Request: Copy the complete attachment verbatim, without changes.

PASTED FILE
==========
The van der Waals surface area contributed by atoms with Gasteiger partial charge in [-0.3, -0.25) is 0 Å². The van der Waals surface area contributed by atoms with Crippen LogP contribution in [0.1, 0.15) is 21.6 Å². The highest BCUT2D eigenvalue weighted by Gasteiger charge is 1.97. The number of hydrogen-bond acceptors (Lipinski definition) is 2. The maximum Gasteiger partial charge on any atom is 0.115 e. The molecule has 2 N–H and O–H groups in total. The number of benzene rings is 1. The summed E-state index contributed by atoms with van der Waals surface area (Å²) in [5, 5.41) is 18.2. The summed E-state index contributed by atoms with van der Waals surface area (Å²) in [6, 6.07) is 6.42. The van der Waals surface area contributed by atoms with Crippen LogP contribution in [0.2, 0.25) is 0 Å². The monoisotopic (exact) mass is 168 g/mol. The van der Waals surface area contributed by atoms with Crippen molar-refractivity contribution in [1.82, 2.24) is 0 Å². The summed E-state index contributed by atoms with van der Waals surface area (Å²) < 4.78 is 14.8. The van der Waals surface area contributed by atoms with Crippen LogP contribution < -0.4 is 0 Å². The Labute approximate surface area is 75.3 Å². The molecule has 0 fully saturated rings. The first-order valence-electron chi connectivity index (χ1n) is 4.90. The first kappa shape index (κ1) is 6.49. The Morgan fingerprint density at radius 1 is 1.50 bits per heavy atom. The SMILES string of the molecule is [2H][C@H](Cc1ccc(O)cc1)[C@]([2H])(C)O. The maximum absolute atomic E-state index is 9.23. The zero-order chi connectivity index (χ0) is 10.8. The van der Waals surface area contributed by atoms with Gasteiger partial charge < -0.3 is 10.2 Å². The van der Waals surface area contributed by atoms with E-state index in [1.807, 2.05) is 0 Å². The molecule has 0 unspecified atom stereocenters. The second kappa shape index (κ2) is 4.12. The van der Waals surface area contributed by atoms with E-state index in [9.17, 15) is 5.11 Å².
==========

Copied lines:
The van der Waals surface area contributed by atoms with Gasteiger partial charge in [-0.3, -0.25) is 0 Å². The van der Waals surface area contributed by atoms with Crippen LogP contribution in [0.1, 0.15) is 21.6 Å². The highest BCUT2D eigenvalue weighted by Gasteiger charge is 1.97. The number of hydrogen-bond acceptors (Lipinski definition) is 2. The maximum Gasteiger partial charge on any atom is 0.115 e. The molecule has 2 N–H and O–H groups in total. The number of benzene rings is 1. The summed E-state index contributed by atoms with van der Waals surface area (Å²) in [5, 5.41) is 18.2. The summed E-state index contributed by atoms with van der Waals surface area (Å²) in [6, 6.07) is 6.42. The van der Waals surface area contributed by atoms with Crippen LogP contribution in [0.2, 0.25) is 0 Å². The monoisotopic (exact) mass is 168 g/mol. The van der Waals surface area contributed by atoms with Crippen molar-refractivity contribution in [1.82, 2.24) is 0 Å². The summed E-state index contributed by atoms with van der Waals surface area (Å²) < 4.78 is 14.8. The van der Waals surface area contributed by atoms with Crippen LogP contribution < -0.4 is 0 Å². The Labute approximate surface area is 75.3 Å². The molecule has 0 fully saturated rings. The first-order valence-electron chi connectivity index (χ1n) is 4.90. The first kappa shape index (κ1) is 6.49. The Morgan fingerprint density at radius 1 is 1.50 bits per heavy atom. The SMILES string of the molecule is [2H][C@H](Cc1ccc(O)cc1)[C@]([2H])(C)O. The maximum absolute atomic E-state index is 9.23. The zero-order chi connectivity index (χ0) is 10.8. The van der Waals surface area contributed by atoms with Gasteiger partial charge < -0.3 is 10.2 Å². The van der Waals surface area contributed by atoms with E-state index in [1.807, 2.05) is 0 Å². The molecule has 0 unspecified atom stereocenters. The second kappa shape index (κ2) is 4.12. The van der Waals surface area contributed by atoms with E-state index in [9.17, 15) is 5.11 Å².